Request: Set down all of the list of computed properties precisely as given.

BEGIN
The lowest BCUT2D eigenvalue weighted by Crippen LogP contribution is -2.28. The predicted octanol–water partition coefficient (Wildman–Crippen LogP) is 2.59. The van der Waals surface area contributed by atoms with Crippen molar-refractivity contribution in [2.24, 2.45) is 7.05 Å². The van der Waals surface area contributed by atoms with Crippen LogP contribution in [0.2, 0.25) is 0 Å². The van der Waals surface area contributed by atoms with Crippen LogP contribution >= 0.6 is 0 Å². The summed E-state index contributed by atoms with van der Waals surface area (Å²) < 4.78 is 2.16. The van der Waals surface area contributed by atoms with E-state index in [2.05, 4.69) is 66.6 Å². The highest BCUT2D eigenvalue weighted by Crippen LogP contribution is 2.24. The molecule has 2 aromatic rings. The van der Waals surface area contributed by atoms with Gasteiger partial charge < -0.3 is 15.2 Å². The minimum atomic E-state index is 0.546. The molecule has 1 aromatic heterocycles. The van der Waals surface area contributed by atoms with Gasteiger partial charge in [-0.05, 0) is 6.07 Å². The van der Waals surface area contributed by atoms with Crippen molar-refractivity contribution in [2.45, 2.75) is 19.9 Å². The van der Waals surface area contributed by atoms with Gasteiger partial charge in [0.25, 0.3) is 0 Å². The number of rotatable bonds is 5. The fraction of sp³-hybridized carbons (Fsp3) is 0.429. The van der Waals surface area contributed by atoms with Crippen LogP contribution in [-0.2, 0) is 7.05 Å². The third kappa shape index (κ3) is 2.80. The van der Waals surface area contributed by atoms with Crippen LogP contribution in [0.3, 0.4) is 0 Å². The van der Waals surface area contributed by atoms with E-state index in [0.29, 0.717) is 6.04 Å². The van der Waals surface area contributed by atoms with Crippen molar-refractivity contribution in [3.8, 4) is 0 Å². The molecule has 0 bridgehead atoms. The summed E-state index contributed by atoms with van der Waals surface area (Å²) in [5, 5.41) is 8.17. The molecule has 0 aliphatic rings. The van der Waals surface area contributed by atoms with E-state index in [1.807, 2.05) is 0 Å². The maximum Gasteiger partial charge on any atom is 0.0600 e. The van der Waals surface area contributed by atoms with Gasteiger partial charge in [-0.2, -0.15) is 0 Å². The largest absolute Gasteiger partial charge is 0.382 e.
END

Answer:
The lowest BCUT2D eigenvalue weighted by Crippen LogP contribution is -2.28. The predicted octanol–water partition coefficient (Wildman–Crippen LogP) is 2.59. The van der Waals surface area contributed by atoms with Crippen molar-refractivity contribution in [2.24, 2.45) is 7.05 Å². The van der Waals surface area contributed by atoms with Crippen LogP contribution in [0.2, 0.25) is 0 Å². The van der Waals surface area contributed by atoms with Crippen LogP contribution >= 0.6 is 0 Å². The summed E-state index contributed by atoms with van der Waals surface area (Å²) < 4.78 is 2.16. The van der Waals surface area contributed by atoms with E-state index in [2.05, 4.69) is 66.6 Å². The highest BCUT2D eigenvalue weighted by Crippen LogP contribution is 2.24. The molecule has 2 aromatic rings. The van der Waals surface area contributed by atoms with Gasteiger partial charge < -0.3 is 15.2 Å². The minimum atomic E-state index is 0.546. The molecule has 1 aromatic heterocycles. The van der Waals surface area contributed by atoms with Gasteiger partial charge in [-0.05, 0) is 6.07 Å². The van der Waals surface area contributed by atoms with Crippen molar-refractivity contribution in [2.45, 2.75) is 19.9 Å². The van der Waals surface area contributed by atoms with Gasteiger partial charge in [0.25, 0.3) is 0 Å². The number of rotatable bonds is 5. The fraction of sp³-hybridized carbons (Fsp3) is 0.429. The van der Waals surface area contributed by atoms with Crippen LogP contribution in [-0.2, 0) is 7.05 Å². The third kappa shape index (κ3) is 2.80. The van der Waals surface area contributed by atoms with Crippen LogP contribution in [0.3, 0.4) is 0 Å². The van der Waals surface area contributed by atoms with E-state index in [0.29, 0.717) is 6.04 Å². The van der Waals surface area contributed by atoms with Crippen molar-refractivity contribution in [3.8, 4) is 0 Å². The molecule has 0 bridgehead atoms. The summed E-state index contributed by atoms with van der Waals surface area (Å²) in [5, 5.41) is 8.17. The molecule has 0 aliphatic rings. The van der Waals surface area contributed by atoms with E-state index in [1.807, 2.05) is 0 Å². The maximum Gasteiger partial charge on any atom is 0.0600 e. The van der Waals surface area contributed by atoms with Gasteiger partial charge in [-0.2, -0.15) is 0 Å². The largest absolute Gasteiger partial charge is 0.382 e.